Traders of any European asset class would be forced to hand over personal identification such as passport numbers to every venue they trade on due to a seldom-discussed aspect of the looming MiFID II laws which is a potentially a recipe for explosive battle.
tens of thousands of investors and traders would be dragged into the massive data-collection exercise who some trading venues say may simply refuse.
breaching the European Union’s Markets in Financial Instruments Directive rules or cutting off their customers when they kick in on Jan. 3 are the two issue that a client mutiny would leave platform operators would be left stuck between.
“The whole issue around personal data has been underestimated,” said Enrico Bruni, managing director, head of Europe and Asia at Tradeweb LLC. “There are three problems: There’s an administrative problem for having to manage this data, there’s a philosophical problem about whether it’s right to collect this data. And, potentially, a legal problem.”
The first major market to switch on its MiFID-ready platform will be Cboe Global Markets Inc.’s European exchange, formerly known as Bats Europe, on Oct. 27 and then the hunt for data will start. Hoping to gather the data in less than two months, London Stock Exchange Group Plc and others will follow in November.
For citizens of countries with strict privacy laws, that will prove impossible. It’s illegal to supply passport numbers to a commercial organization in Switzerland for example. Because they wanted a means of more quickly identifying individuals in cases of suspected market abuse, the EU’s regulators insisted on putting a personal-data requirement in MiFID II.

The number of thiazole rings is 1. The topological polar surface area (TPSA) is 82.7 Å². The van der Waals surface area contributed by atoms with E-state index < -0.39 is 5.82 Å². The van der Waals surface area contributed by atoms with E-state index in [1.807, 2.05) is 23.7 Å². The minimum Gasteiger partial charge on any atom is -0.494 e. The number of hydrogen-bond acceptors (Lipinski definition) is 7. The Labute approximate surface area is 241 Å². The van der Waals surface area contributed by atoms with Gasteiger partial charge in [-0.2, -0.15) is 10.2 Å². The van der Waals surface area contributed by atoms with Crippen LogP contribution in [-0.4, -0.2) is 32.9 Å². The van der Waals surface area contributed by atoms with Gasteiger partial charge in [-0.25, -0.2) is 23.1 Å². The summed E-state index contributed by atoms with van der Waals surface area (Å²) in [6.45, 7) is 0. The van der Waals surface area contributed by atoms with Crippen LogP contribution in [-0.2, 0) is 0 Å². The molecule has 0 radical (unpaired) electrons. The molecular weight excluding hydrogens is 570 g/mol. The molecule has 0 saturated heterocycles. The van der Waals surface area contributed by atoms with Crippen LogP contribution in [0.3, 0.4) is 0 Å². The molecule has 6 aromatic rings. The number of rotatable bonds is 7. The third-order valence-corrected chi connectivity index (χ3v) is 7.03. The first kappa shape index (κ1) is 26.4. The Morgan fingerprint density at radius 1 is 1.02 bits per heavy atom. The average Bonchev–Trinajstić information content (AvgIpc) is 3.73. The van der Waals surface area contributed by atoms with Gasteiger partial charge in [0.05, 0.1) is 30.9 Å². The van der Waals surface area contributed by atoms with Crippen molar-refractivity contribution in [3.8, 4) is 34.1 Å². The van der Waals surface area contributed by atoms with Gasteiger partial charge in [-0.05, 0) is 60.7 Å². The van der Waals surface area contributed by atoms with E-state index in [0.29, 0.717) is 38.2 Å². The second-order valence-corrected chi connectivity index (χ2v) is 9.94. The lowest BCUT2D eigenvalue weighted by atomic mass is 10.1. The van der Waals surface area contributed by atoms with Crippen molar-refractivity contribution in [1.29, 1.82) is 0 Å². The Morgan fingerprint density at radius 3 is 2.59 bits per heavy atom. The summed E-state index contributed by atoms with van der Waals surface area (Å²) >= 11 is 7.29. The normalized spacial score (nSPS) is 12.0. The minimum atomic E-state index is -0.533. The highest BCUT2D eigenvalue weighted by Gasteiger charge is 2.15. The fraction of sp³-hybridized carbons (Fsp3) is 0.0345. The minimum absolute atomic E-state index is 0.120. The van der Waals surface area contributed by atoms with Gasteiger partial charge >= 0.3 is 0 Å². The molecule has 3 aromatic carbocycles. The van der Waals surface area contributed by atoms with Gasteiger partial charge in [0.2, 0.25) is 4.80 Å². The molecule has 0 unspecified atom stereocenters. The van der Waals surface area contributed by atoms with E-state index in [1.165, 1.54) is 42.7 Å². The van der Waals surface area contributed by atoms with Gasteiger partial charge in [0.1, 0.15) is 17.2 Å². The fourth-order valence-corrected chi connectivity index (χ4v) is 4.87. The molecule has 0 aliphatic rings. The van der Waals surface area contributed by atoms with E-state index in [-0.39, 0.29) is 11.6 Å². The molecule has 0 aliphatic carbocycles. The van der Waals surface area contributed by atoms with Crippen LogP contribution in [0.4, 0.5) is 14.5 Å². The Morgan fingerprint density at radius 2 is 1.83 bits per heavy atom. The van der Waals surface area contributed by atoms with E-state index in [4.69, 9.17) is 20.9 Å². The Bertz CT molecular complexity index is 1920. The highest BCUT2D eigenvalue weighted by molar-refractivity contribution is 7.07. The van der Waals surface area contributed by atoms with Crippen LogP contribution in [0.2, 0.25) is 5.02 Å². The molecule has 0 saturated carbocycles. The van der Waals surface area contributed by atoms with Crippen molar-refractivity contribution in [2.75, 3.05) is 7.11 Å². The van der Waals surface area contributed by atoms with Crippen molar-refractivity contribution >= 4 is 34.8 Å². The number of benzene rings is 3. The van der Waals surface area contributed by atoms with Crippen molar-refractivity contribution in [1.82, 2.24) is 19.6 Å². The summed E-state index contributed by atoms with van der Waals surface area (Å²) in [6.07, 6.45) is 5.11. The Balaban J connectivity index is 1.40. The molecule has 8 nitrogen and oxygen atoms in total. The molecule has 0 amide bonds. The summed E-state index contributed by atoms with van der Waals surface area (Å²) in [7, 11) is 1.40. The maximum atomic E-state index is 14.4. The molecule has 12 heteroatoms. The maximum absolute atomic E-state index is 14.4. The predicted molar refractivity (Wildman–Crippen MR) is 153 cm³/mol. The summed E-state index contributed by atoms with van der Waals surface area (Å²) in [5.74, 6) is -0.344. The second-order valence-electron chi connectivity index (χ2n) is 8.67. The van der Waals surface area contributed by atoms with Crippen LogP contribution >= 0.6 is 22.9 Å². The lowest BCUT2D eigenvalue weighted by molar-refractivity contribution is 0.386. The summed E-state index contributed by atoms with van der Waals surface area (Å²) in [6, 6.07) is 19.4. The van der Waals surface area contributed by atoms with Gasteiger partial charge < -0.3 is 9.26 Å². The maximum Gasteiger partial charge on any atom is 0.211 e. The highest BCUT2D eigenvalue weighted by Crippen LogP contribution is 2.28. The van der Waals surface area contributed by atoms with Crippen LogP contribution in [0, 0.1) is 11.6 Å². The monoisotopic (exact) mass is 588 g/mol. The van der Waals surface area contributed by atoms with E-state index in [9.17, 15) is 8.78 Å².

Another worry is costs. According to IHS Markit and Expand, a consultancy owned by Boston Consulting Group, trade reporting and transparency requirements will be the heads under which about half of the more than $2 billion banks and asset managers will spend on MiFID.
How many of their customers will refuse to follow the rules is not known to trading venues. The hardest hit would be currency-derivatives markets and fixed-income. All of the thousand members belonging to the average bond-trading venue will need to supply data. In comparison, it is a bit easier for the stock exchanges. There are just about 150 members in Cboe’s European venue, for example.
Katten Muchin Rosenman LLP’s Nathaniel Lalone says that convincing Asian firms to hand over client data is also proving a headache,
“In most of the conversations that we have had recently, someone has brought up the hassle of supplying personal-identification data,” said Lalone, a partner at the law firm. “And some countries have rules that make it harder to pass on this information. South Korea is very, very strict.”
What should be done with the rule breakers is also a question that is being asked. U.K.-based venues have been double checking with the Financial Conduct Authority, which has yet to respond even though MiFID technically requires traders be barred until they cough up the information.
“Fines are one lever,” said David Howson, chief operating officer at Cboe Europe. “We might disallow connections. The final measure is to stop them submitting orders to the order book. It’s one of the main pain points and one of the main risk areas for us with MiFID II.”
(Adapted from Bloomberg)